June 2009

Thursday, June 25, 2009 - 8:30am
Council Meeting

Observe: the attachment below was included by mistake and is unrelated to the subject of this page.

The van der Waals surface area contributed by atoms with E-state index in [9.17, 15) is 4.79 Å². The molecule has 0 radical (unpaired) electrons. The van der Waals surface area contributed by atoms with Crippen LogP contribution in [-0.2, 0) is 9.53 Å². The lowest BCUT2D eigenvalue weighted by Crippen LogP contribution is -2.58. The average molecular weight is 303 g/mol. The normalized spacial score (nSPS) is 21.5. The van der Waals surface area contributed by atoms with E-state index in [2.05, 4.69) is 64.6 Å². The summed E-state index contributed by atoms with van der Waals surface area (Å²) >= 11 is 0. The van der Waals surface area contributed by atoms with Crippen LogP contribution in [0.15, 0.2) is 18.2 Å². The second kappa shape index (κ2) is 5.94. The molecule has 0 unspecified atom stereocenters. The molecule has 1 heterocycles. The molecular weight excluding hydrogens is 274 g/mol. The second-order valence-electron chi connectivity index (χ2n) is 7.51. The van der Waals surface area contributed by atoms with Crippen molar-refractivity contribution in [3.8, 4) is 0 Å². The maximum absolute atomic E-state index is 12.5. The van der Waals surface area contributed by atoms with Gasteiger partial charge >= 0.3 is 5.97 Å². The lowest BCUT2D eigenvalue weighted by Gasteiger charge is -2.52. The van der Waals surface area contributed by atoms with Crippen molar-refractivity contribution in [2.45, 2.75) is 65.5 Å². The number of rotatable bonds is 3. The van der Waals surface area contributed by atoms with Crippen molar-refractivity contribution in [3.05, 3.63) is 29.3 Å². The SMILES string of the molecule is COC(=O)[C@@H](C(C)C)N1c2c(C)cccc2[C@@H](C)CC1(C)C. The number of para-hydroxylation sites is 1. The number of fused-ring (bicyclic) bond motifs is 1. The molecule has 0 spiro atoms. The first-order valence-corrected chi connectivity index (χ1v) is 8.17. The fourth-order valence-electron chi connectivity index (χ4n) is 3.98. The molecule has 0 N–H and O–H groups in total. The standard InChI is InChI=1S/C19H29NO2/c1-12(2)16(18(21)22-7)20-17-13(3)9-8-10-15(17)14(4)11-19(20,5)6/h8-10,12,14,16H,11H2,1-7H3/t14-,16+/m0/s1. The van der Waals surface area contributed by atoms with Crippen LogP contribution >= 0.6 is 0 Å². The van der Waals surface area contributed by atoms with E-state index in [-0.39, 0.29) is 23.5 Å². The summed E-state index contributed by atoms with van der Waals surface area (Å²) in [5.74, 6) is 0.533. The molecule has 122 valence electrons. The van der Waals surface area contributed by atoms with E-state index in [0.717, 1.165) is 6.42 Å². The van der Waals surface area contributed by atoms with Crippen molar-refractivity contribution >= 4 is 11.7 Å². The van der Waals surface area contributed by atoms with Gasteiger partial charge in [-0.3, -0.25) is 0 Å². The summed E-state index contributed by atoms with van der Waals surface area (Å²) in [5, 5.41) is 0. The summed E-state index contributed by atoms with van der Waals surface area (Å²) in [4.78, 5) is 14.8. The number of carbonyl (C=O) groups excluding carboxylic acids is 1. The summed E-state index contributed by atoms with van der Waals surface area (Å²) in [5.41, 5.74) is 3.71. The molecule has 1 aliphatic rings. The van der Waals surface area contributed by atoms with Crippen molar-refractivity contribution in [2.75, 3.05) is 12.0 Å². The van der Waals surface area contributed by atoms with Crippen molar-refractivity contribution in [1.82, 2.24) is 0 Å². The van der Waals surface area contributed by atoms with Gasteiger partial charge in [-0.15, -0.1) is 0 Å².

8:30am - 12:00 noon Presidential Boardroom Fairview Park Marriott Falls Church, Virginia Present: Frank Costigliola (presiding), Jeffrey Engel, Brian Etheridge, Catherine Forslund, Peter Hahn, Richard Immerman, Paul Kramer, Mitch Lerner, Erin Mahan, James Matray, Meredith Oyen, Jaideep Prabhu, Stephen Rabe, Andrew Rotter, Chapin Rydingsward, Thomas Schwartz, Sara Wilson, Thomas Zeiler Business Items (1) Announcements Costigliola called the meeting to order at 8:30 A.M. and thanked everyone for attending. (2) Motions passed by e-mail Hahn reported that since last meeting Council approved the January 2009 minutes and agreed to name the SHAFR Junior Faculty Research Grants after William Appleman Williams. (3) 2008 election Costigliola declared that Council would sit in Executive Session to discuss the 2008 election. After a long and thorough discussion about the conduct of the 2008 election, Council unanimously passed the following resolution: The President seeks endorsement of Council for his having appointed an ad hoc committee to make recommendations for improving SHAFR's procedures for nominating and electing officers. Said committee is now headed by Richard Immerman and includes Tom Schwartz, Arnie Offner, Catherine Forslund, and Kathryn Statler. The pool for appointees was former presidents, current Council members, and the current chair of the Nominating Committee. This committee is now doing its work and will report to Council with its recommendations in January 2010. For a number of years, SHAFR has been considering how to regularize its nominating and electing process and whether to move toward an electronic ballot. There has been concern with the consistently low voter turnout. The Council especially thanks Stephen Rabe for urging SHAFR to update and perfect its electoral procedures. Council also advised that a graduate student should be appointed to the ad hoc committee, and Costigliola named Meredith Oyen to that role. Costigliola ended the Executive Session portion of the meeting. (4) Report on 2010 SHAFR Summer Institute Schwartz reported on a recent proposal from Carol Anderson and Thomas Zeiler to host at Emory University the 2011 Summer Institute on the topic "Human Rights, Globalization, and Empire." It was noted that Emory's proximity to the Carter Presidential Library in Atlanta would appeal to SHAFR members. Schwartz also reported that the committee had yet to receive proposals for the 2010 Summer Institute. He noted that the committee is considering Texas, which would take advantage of the Johnson Presidential Library in Austin. Immerman asked if the Institute would continue to alternate between faculty and graduate student formats as originally stipulated. Costigliola answered in the affirmative, but noted that exceptions would be permitted on a case-by-case basis. Hahn added that the Institute need not coincide with the SHAFR conference nor be hosted in the region where the organizers reside. Oyen raised the issue of timing, noting that it would be difficult for scholars residing overseas to attend a mid-summer institute. Schwartz thanked Council for its advice and promised to report back on the committee's progress. (5) Motion to authorize appointment of editorial board for web-site Costigliola stated that Etheridge was doing an excellent job as SHAFR Webmaster. He informed Council that in light of recent concerns regarding some of the content of the SHAFR blogs, Etheridge has requested the creation of an editorial board. After a brief discussion, Council unanimously passed a motion advising appointment of a three person editorial board to oversee the blogs posted on shafr.org. Zeiler recommended that the board consult with the editorial staff at H-diplo. (6) Motion to reestablish life membership option Costigliola briefly discussed SHAFR's life membership option. It was noted that in 2004 the cost of life membership was $500 (ten times the annual rate). Due to an oversight, the lifetime option was dropped from the Blackwell website. Blackwell recently inquired if SHAFR wished to renew this option. Costigliola advised Council to formulate a position regarding lifetime membership. It was noted that according to Blackwell, at $500 the price of life membership in SHAFR would be considerably below the industry standard. Blackwell also indicated that if set at $1,200 (twenty-four times the annual rate) SHAFR life membership would be consistent with the rate of the other societies whose membership Blackwell manages. For comparative purposes, Hahn reported that life time membership in the AHA stands at $2,600 (approximately twenty times the annual rate) and that the OAH offers a discount to members with 50 years of past membership but does have a life option. It was additionally noted that Blackwell would treat life membership revenue in the same way as regular member revenue and thus the money would go into the journal's account to form part of the total revenue that goes to SHAFR's royalty. Council discussed the relative merits of reinstating the lifetime membership option. Hahn emphasized that lifetime membership fees would increase revenue during the purchasing year but would eliminate a potential source of income flow in subsequent years. Prabhu advised Council to consider offering a 10-year membership option. Rotter noted that many individuals purchase lifetime membership in organizations for symbolic reasons. Council members also expressed interest in a sliding scale model (employed by both the AHA and OAH) in which membership dues increase relative to an individual's annual income. When consensus emerged that there was little support for life memberships, Costigliola moved table the issue. The motion passed unanimously. (7) Motion regarding editorship of Diplomatic History Costigliola asked Council to discuss the following motions regarding editorship of Diplomatic History: 1) Council approves reappointment of Robert Schulzinger and Thomas Zeiler as Editor-in-Chief and Executive Editor, respectively, for the 2009-2013 term. 2) A notice will be posted immediately in Passport that the SHAFR President in 2012 will appoint a committee to consider applications for the editorship, for a term beginning in August 2013. 3) The current editors will be eligible (and cordially invited) to submit an application to that committee for reappointment. During discussion it was noted that consultation by Costigliola with a number of people in the field yielded the following consensus: 1) The present editors are doing a superb job with the journal. The quality and variety of the articles and the metrics are first rate. 2) SHAFR should not, however, abandon the principle that the editorship is for a defined four-year term. The journal is now in excellent hands. There is no guarantee that SHAFR would be so fortunate with future editors. 3) Given the sizable SHAFR subsidy to the journal and the opportunities for support of graduate students, the editorship is a plum as well as a serious responsibility. In fairness the editorship should be rotated, though stability is also very important. 4) Passage of the draft motion should help ensure continued excellence and stability for the journal while also opening the chance for others to consider applying for the editing the premier journal in our field. In discussion, Council approved an amendment to the original motion stipulating that "the editor will serve ex officio on the committee to renegotiate the Diplomatic History contract." As amended, the motion passed unanimously. (8) Potential changes in subscription rates for Diplomatic History Zeiler reported that institutional subscription rates for Diplomatic History would increase by a minimum of 9.5% in 2010 as stipulated in the Blackwell contract. Council affirmed that it did not wish to raise this rate of increase. Hahn reported that Blackwell requested Council to contemplate raising individual rates, which are currently below the industry standard. Costigliola noted that Blackwell had previously suggested this measure but that it decided to maintain the current rate as a recruitment tool during the 2009 annual conference. Other advantages of low membership rates were also indicated. It was suggested low rates are part of a broader strategy is to expand the base of the organization. After further discussion, Council unanimously passed a motion to maintain the current membership rates. (9) Report from Ad Hoc Committee on SHAFR Elections Immerman reported that the Ad Hoc Committee (Catherine Forslund, Richard Immerman, Arnold Offner, Thomas Schwartz, Kathryn Statler, and Meredith Oyen) is scheduled to meet over the weekend. In the coming months, the committee will produce a series of recommendations to be considered at next Council meeting. Discussion ensued. Immerman noted that approximately one-third of SHAFR members do not provide e-mail addresses. This would pose a problem if SHAFR moved to electronic voting. Costigliola suggested that a request for email addresses be sent out with the paper ballots during the 2009 elections. Hahn noted that email accounts are often left dormant or abandoned all together and that 100-200 messages bounce back when an e-mail circular is sent. Zeiler and Prahbu suggested that SHAFR use a social networking site, such as Facebook, to communicate with and gather information from its members. (10) SHAFR banking arrangements Hahn informed Council that National City Bank, where SHAFR has maintained savings and checking accounts since 2002, was recently bought out by PNC. Hahn recommended that Council approve a special account offered by PNC in which funds are automatically transferred between checking to savings to maintain proper balance and to provide a higher interest rate. While SHAFR has made use of this offer on a trial basis (with Costigliola's approval), the bank requires formal approve by Council to continue the arrangement. After discussion, Council passed a motion authorizing the arrangement. Hahn also reported that local media in Ohio reported that PNC's purchase of National City Bank was prompted by its near collapse in summer 2008. In light of FDIC coverage caps of $250,000 per account holder per bank, Hahn recommended that SHAFR open an additional account at Huntington Bank or another bank in Columbus, in order to distribute cash holdings between two banks as a means to ensure FDIC coverage of all reserves. He noted that sending surplus reserves to the Endowment would be another option, although the Endowment accounts have declined in recent years. After discussion, Council unanimously passed a resolution authorizing Hahn to open an additional account at Huntington Bank or another bank in Columbus. Hahn informed Council that he had recently looked into electronic payments as a potential alternative to SHAFR's current practice of issuing paper checks. Some recipients of SHAFR fund have stressed the convenience of electronic deposits. However, Hahn's initial research indicated that the fees associated with such means were relatively high in relation to the small number of monthly checks issued. Additional issues concerning data security and collection were also stressed in support of SHAFR continuing to rely on paper checks. (11) Bemis and Williams allocations for 2010 Hahn briefly summarized the Bemis Research Grant program, which was created in part to protect SHAFR's public charity status. Council allocated $35,000 in 2007 and $32,000 in 2008 and 2009. Hahn advised Council to decide on the level of funding for 2010. He noted that the Blackwell subsidy is scheduled to increase during the next year and that SHAFR could safely maintain its current level of funding during calendar year 2010. Matray recommended that Council disconnect the administration of the Bemis and Williams grants from the endowment. After further discussion, a motion to allocate a $32,000 for the Bemis/Williams Research Grant Program in 2010 and subsequent years passed unanimously. Council agreed that the current ratio (28 to 4) between graduate student grants and junior faculty grants should continue to guide the committees with the understanding that this ratio could be renegotiated if necessary. (12) Motion from Ways & Means Committee Schwartz reported that the committee looks favorably upon an application issued by Kyle Longley requesting SHAFR's support of an upcoming conference at Arizona State University scheduled for March-April 2010. The Committee recommended that SHAFR co-sponsor the conference with a grant of $1,000, on the condition that it be paid upon submission of receipts at the conclusion of the conference and matched by other contributions in the proposal. After discussion, the motion passed unanimously. (13) Motion of memoriam In honor of Ernest May, Schwartz introduced the following resolution SHAFR notes with deep sorrow and regret the death of Ernest Richard May, the Charles Warren Professor of History at Harvard University, and Past President of SHAFR, on June 1, 2009. Ernest May was one of the world's leading authorities on the history of international relations, and his published work over the last fifty years had a major impact on the field. His first book, The World War and American Isolation, 1914-1917, won the George Louis Beer Prize of the American Historical Association in 1959. He went on to produce such definitive and influential books and essays including as Imperial Democracy: The Emergence of the United States as Great Power (1961), "Lessons of the Past: The Use and Misuse of History in American Foreign Policy(1972) , The Making of the Monroe Doctrine(1974), Knowing One's Enemies: Intelligence Assessment Between the Two World Wars (ed. and contributor, 1985), Thinking in Time: Uses of History for Decision Makers (with Richard Neustadt, 1986), The Kennedy Tapes: Inside the White House During the Cuban Missile Crisis (with Philip Zelikow, 1997), and Strange Victory: Hitler's Conquest of France(2000). Ernest May was also a historical consultant for the Central Intelligence Agency, and his pioneering work in intelligence history led to his role as a senior advisor to the September 11 Commission. Along with John Steinbrunner and Thomas W. Wolfe, May authored the History of the Strategic Arms competition, 1945-1972, for the Office of the Secretary of Defense. At the time of his death he was still an active teacher and scholar at Harvard, offering courses at the John F. Kennedy School of Government. Ernest Richard May was born in Fort Worth Texas on November 19, 1928. He received his bachelor's degree in 1948 and his doctorate in 1951 from UCLA. He served in the Navy during the Korean War and joined the Harvard faculty in 1954. He is survived by his wife, Susan Wood, and three children from his first marriage, and three grandchildren. He is also survived by a half-century of doctoral and undergraduate students, who cherished his teaching and supervision of their work, and who will dearly miss this gentle and sweet man. Council unanimously passed the Memorial Resolution. Reports (14) Passport Lerner reported that the Mershon Center at Ohio State University had recently rejected a $3,800 grant requested for Passport. As emphasized at previous meetings, Lerner noted that the Mershon funds - which Passport has consistently received in the past - were never guaranteed. He also stressed that the rejection does not reflect any displeasure by the Center with Passport or the field of diplomatic history. Importantly, Passport (and SHAFR) will maintain its office suite at the Mershon Center. Lerner informed Council that the loss of the Mershon funds have been partially offset by the recent agreement with Blackwell to bundle Passport with its shipment of Diplomatic History. This arrangement has been in place for the previous two mailings and will save at least $5,000 annually. Lerner estimated Passport's expenses for the coming year at approximately $8,450 with $1,300 in estimated revenue. For comparative purposes, it was noted that the former SHAFR Newsletter was produced at a cost of $10,000 per year. It was additionally reported that both Hahn and Lerner believe it appropriate to increase the pay of Passport's editorial assistant from $500 to $750 per issue. Lerner briefed Council on Passport's transition to Blackwell mailing services. He noted that, as requested by Blackwell, he aligned Passport to an April-September- January schedule to align it with the publication of Diplomatic History. Initial complications in the workflow at Blackwell have been resolved. Lerner also noted that Blackwell failed to mail the April 2009 issue to approximately 500 members because of an electronic glitch. Passport promptly emailed SHAFR members with a link to a pdf version of the entire issue, and Blackwell, at its own expense, reprinted and mailed hard copies to the 500 members in question. Noting the high value of the SHAFR office at the Mershon Center, Hahn suggested that Council pass a resolution thanking the Mershon Center for the space. Costigliola moved that Council approve funding Passport as requested at the usual and customary rates. The motion passed unanimously. Council also passed a resolution acknowledging the Mershon Center and the valuable support it has given to Passport and SHAFR over the years. (15) Diplomatic History Zeiler reported that Diplomatic History is flourishing. There is a backlog of book reviews and while article submissions have risen considerably, the acceptance rate had continued to decline. The journal received 110 total submissions, including 95 new submissions. The number of new submissions had increased 94% since 2004 and the acceptance rate stands at 21%. Over the past year, circulation and subscriptions have gone up by 4.5% and 8% respectively. It was additionally noted that consistent with its desire to promote greater diversity, the journal has recently welcomed two female members to the board and currently has ten female scholars on its list of reviewers. Zeiler encouraged Schwartz to organize a special DH issue in honor of Ernest May. (16) State Department Historical Advisory Committee Zeiler summarized recent developments related to the HAC. He reported that the inspector general's investigation into allegations of mismanagement at the Office of the Historian resulted in the reassignment of personnel. Searches are underway for a new director as well as FRUS chief editor. Zeiler encouraged Council members to recommend candidates for either position. In discussion, Council members advised that Council remain abreast of the situation in the Historian's Office. Zeiler advised the Council invite the next Office of the Historian director to meet with Council to discuss relevant issues. He noted that the SHAFR committee on historical documentation is currently responsible for monitoring the situation at the Office of the Historian. Council was reminded that the HAC currently includes three SHAFR members, and that SHAFR is authorized to nominate one member of HAC. Immerman noted that Bob McMahon, SHAFR's most recent nominee, is now chair of the HAC. Costigliola directed Council to continue to discuss SHAFR's cooperative relationship with the HAC via email. (17) Website Etheridge reported that traffic to the SHAFR web-site has increased significantly since the websites re-launch in January. Utilizing information derived from Google analytics, Etheridge noted that since January 1 the website has had more than 24,000 visits, including 13,000 unique visits. 49% of the traffic came through search engines, 35% from direct traffic, and 16% from referring sites. A significant portion of the new traffic is the result of increased visibility of shafr.org on the World Wide Web. It was noted, for instance, that 4,000 visits since January 1 had originated with a google search of "Afghanistan War 2001," which currently ranks shafr.org as the third most popular site. Regarding internal traffic patterns, Etheridge noted that 533 visits have landed on the "join SHAFR" page. Etheridge stated that SHAFR's inaugural team of bloggers were very productive, although submissions came in spurts. To address this issue, he recommended increasing the overall number of bloggers while decreasing the volume required of each individual. Etheridge also reported continued difficulties in recruiting scholars to write op-eds. In light of the increased popularity and visibility of shafr.org, Etheridge encouraged Council to expand the original content offered on the website, noting that if traffic continued to increase over the next two years, SHAFR could be in a position to derive advertising revenue from the website. Etheridge testified to the considerable amount of time and resources that would be required if Council chooses to continue its online services and outreach. Etheridge welcomed Council advice and questions. Lerner highlighted Etheridge's valuable contribution, stressing the significant amount of time and energy required of the Webmaster. Immerman urged Council to devise a comprehensive online strategy that would address issues of expansion, lay-out, and new services while also gauging more accurately the amount of work that would be required to pursue and maintain such goals. Costigliola agreed and noted that Council ought to reconsider the Webmaster's annual stipend. Zeiler advised Council to consider creating a committee to deal with issues related to electronic submissions. Etheridge thanked Council for its support and guidance during the past six month. He concluded by emphasizing the great potential for the expanded website to serve as a platform connecting the SHAFR and the SHAFR community to the broader public while simultaneously generating interest (and increasing membership) in the Society itself. (18) 2009 annual meeting Kramer thanked Sara Wilson for her invaluable work on behalf of the conference. He reported that under Costigliola's directive to expand the audience and participant pool of annual conference, the 2009 conference committee (Paul Kramer Chair, Carol Anderson, Dirk Bonker, Anne Foster, Amy Greenberg, Naoko Shibusawa, and Salim Yaqub) issued a broad call for papers that was widely publicized in print journals as well as on sixty H-Net listservs. In response to its outreach, the committee received an unprecedented number of proposals including 100 for panels and 45 for individual papers. The committee also received 20 applications for Divine travel funds and 25 applications for SHAFR's Diversity/International Outreach fellowships. Following a rigorous selection process and with Council's approval, the committee decided to approve 82 panels, with approximately 380 presenters (28% female), representing scholars from 17 countries outside the US (the UK, Australia, Canada, Ireland, Germany, Spain, Italy, France, Norway, Switzerland, Russia, Brazil, Mexico, Canada, China, Japan, Israel). Approximately 25% of the presenters are graduate students, and 32% of the presenters on the program (120 individuals), identified themselves as first-timers at SHAFR. Despite an 8% drop out rate, Kramer reported that 2009 would be the best-attended SHAFR conference ever. The committee awarded 7 Divine fellowships (ranging from $200 to $500 for a total of $2,500) and 21 Diversity/International Outreach Fellowships (15 at $1,000 and 6 at $1,650 for a total of $24,900). Diversity/International Outreach recipients included 8 women as well as scholars from the United Kingdom, Germany, Australia, Israel, and Russia. Kramer urged Council to maintain the expanded format in subsequent years, which he believed would benefit the conference, the organization and the field all at the same time. He also expressed support for the Diversity/International Outreach fund, as an effective tool for attracting new scholars to SHAFR. He also offered two recommendations for the 2010 conference: 1) The committee strongly advised against the plan for soliciting rejected applicants with an offer of discounted membership and instead recommended that first timers to SHAFR who had papers accepted receive the discounted membership offer. 2) The committee recommended that SHAFR increase allocations to the Divine fellowship. Kramer expressed his pleasure serving as program committee chair, noted his readiness to assist the 2010 program committee and thanked Council for its support throughout the planning process. During discussion, a consensus emerged recognizing the need to gauge the membership reaction to the expanded format and to determine how panel attendance faired under the new system. Costigliola identified shafr.org as potential tool to solicit conference feedback. Wilson reported that more than 500 individuals had pre-registered for the conference, 75 tickets had been sold for the social event, and a team of volunteers had been assigned to take headcounts at each of the panels. Wilson advised Council to consider returning to the Falls Church Marriott in 2011. The unusually high number of break out rooms and the hotel's proximity to the Metro were identified as unique benefits of the 2009 venue. Anna Nelson had mobilized a team of volunteers on behalf of the Local Arrangements Committee to conduct local and media outreach. Wilson also urged Council make larger strides to bring SHAFR into web 2.0. It was noted that new web applications proved very useful for circulating collective documents and for creating email groups, but that SHAFR could do more to promote and feature the annual conference on the website. She suggested the use of interactive features, such as blogs and pictures. Along these lines, it was recommended that SHAFR bypass PayPal by creating an independent payment system within shafr.org. During discussion, several members supported the idea of using the website to gauge the membership's reaction to both the expanded format and the Falls Church/Marriot experience. Costigliola said that he would contact Etheridge in this regard. Council expressed its gratitude to Kramer, Wilson, and the local arrangements and program committees. (19) 2010 annual meeting Rotter reported that the 2010 conference will be held in at the University of Wisconsin. The program committee is composed of Naoka Shibusawa (co-chair), Anne Foster (co-chair), Kristen Hoganson, Dirk Bonker, Jason Colby, Carol Anderson, Salim Yaqub, and Amy Greenberg. Jeremi Suri will head the local arrangements committee. (20) 2011 annual meeting Rotter reported that in 2011 the annual meeting will be held in the Washington D.C. metro area. The specific conference site has yet to be determined. Rotter noted that Council will need make a decision after assessing the relative merits of the Falls Church experience, the Westfields Marriot (site of the 2007 conference), and the possibility of returning to a campus site. (21) Endowment Matray reported on SHAFR's investment package. He noted that the endowment had lost 22.9% during the last year. As of March 1, 2009 the endowment stood at $853,000 having lost approximately 34% since November 2007. Due to a slight uptick in the market, the endowment currently stands at approximately $968,000 and over the last six months the endowment had only lost 3% of its value. Matray noted that he was not optimistic regarding the sustainability of current market trends and expressed agreement with Hahn's previous recommendation that Council maintain the current level of spending but that it proceed cautiously and avoid any major new initiatives. He also recommended that Hahn be given the authority to make the decisions necessary to render more efficient his task of managing SHAFR's finances. (22) Dissertation Completion Fellowships Hahn reported on behalf of Emily Rosenberg and the SHAFR Dissertation Fellowship Committee. This year the committee received 35 applications (12 from women). The committee felt that the quality was a bit higher than the previous year. There was also broad diversity in terms of field and of nationality of applicants. Although most of the applicants (and all of the winners) were historians, the award also attracted applications from several other disciplines. This year the winners were Ryan Irwin from The Ohio State University and Mara Drogan from The State University of New York, Albany. Irwin's dissertation, entitled "Race and Revolution: White Redoubt in the Postcolonial Decade, 1960-1970," focuses on the apartheid debate as a lens for analyzing the relationship between decolonization and the Cold War during the 1960s. Drogan's dissertation, entitled "Atoms for Peace, U.S. Foreign Policy, and the Globalization of Nuclear Technology, 1955-1960," analyzes the many bilateral agreements signed under the Atoms for Peace program. The committee found that many of the projects were potentially excellent, but that the proposals themselves often lacked sufficient clarity and consistency. The committee recommended that future proposals convey: 1) a sense of the overall research questions, historiographical contributions, and lines of argument; 2) an explicit statement explaining the archival sources that have been used; 3) a clear timetable of work that has been and needs to be completed. The committee suggested that a statement to this effect could be coordinated with next year's committee and posted along with the announcement. The committee also noted that some applicants had applied the previous year, raising the possibility that, with the poor job market, people may delay finishing and hope to tack on an additional year of support through this program. While there may be nothing wrong with this, if the fellowship is designed to support the "final year," repetitive applications may raise a question of policy. The committee also expressed it strong support for the Dissertation Completion fellowships as an effective way to increase SHAFR's visibility and membership. Council unanimously passed a motion to disqualify those applicants for the Dissertation Completion Fellowship who have already applied for said fellowship on two prior occasions. (23) Betty Miller Unterberger Prize On behalf of committee chair Linda Qaimmaqami, Hahn announced that the Betty Miller Unterberger Dissertation Prize of 2009 was awarded to Gregory R. Domber, of George Washington University with honorable mentions to Nicole Phelps and Meredith Oyen. The committee also recommended that SHAFR issue certificates to applicants receiving honorable mentions. Council approved this recommendation (24) Adjournment Costigliola concluded the meeting by thanking everyone for attending. The meeting adjourned at 12:15 pm. Respectfully submitted, Peter L. Hahn Executive Director PLH/cr